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Thread: TTF "and" OTF?

  1. #16
    Senior Member Speeker has much to be proud of Speeker has much to be proud of Speeker has much to be proud of Speeker has much to be proud of Speeker has much to be proud of Speeker has much to be proud of Speeker has much to be proud of Speeker has much to be proud of Speeker has much to be proud of
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    While we're at it, I'm finding that a good number of older, stagnant TT fonts are now able to be found as OTF, but as I suspect that they haven't been re-created by their original designer/foundry (and that they possess no added features or glyphs), I suspect that they were made into an OTF by somebody else (Joe Public). So how is that done?

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  3. #17
    Banned bokusen is on a distinguished road
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    Quote Originally Posted by Speeker View Post
    I think you mean OTF, correct?
    Yeah. I guess I missed a typo. Thanks for catching it! I edited the post.

    Quote Originally Posted by Speeker View Post
    While we're at it, I'm finding that a good number of older, stagnant TT fonts are now able to be found as OTF, but as I suspect that they haven't been re-created by their original designer/foundry (and that they possess no added features or glyphs), I suspect that they were made into an OTF by somebody else (Joe Public). So how is that done?
    Through a program like FontLab. Or just Google something like "TTF to OTF" and you'll find online converter sites. I don't know if they do as good of a job at it, but they're probably decent.

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  5. #18
    Senior Member Speeker has much to be proud of Speeker has much to be proud of Speeker has much to be proud of Speeker has much to be proud of Speeker has much to be proud of Speeker has much to be proud of Speeker has much to be proud of Speeker has much to be proud of Speeker has much to be proud of
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    Quote Originally Posted by bokusen View Post
    Through a program like FontLab. Or just Google something like "TTF to OTF" and you'll find online converter sites. I don't know if they do as good of a job at it, but they're probably decent.
    Thanks. If the (older) font has no alternate characters/glyphs, then why would anyone bother to convert it to an OTF? Any advantages?

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  7. #19
    Junior Member designburton is on a distinguished road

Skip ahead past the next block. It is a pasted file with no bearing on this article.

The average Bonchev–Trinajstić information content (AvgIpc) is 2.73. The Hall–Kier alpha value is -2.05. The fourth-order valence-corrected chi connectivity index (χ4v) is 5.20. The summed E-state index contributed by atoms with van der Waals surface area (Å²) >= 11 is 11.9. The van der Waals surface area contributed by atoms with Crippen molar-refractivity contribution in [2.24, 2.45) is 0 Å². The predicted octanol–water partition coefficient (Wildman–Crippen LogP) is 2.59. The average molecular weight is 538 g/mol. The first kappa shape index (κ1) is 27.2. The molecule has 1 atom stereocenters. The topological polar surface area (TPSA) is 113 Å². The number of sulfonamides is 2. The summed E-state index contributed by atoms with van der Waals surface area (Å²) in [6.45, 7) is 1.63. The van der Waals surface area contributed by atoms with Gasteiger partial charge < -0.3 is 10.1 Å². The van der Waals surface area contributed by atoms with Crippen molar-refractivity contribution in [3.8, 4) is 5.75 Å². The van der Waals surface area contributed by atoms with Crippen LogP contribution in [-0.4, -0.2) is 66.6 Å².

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    yes I would use otf

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  9. #20
    Banned maffs is on a distinguished road
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    From how i understand it, otf is a newer improved version of ttf.

    otf files contain far more character based info like glyphs, ligatures and alternate language settings. Having said that if you don't have to use multiple languages in your design work then you may not ever need any of that extra info but i would opt for otf over ttf or indeed post script anytime!
    Last edited by maffs; 11-21-2013 at 07:22 AM.

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  11. #21
    Member ShotShot is a name known to all ShotShot is a name known to all ShotShot is a name known to all ShotShot is a name known to all ShotShot is a name known to all ShotShot is a name known to all
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    Quote Originally Posted by Speeker View Post
    When you have a font in both TTF and OTF, do you toss the TTF in favour of the OTF?
    It depends on the quality of outlines, intended use, features at hand...

    These are simply file extensions, providing no clues as to the quality and features of a font. People who toss files with a .ttf extension based on whatever weird prejudice they have, should read a bit about the topic and understand what it really implies.
    For more info about OpenType, google & wikipedia are your friends.

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  13. #22
    Senior Member Speeker has much to be proud of Speeker has much to be proud of Speeker has much to be proud of Speeker has much to be proud of Speeker has much to be proud of Speeker has much to be proud of Speeker has much to be proud of Speeker has much to be proud of Speeker has much to be proud of
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    Quote Originally Posted by ShotShot View Post
    It depends on the quality of outlines, intended use, features at hand...
    True enough. But I guess a person can't really know without installing both and closely inspecting the quality.

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  15. #23
    Banned joss.fritz is on a distinguished road
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    PLease allow me two add my two pence to this (and please correct if do not remember correctly). Nowadays .ttf and .otf are only different flavours of opentype. The former is simply based on quadratic bezier lines, thus the file is slightly larger because the quadratic function needs more data to «describe» the outline. Therefore the .otf files that are based on quadratic functions save some space.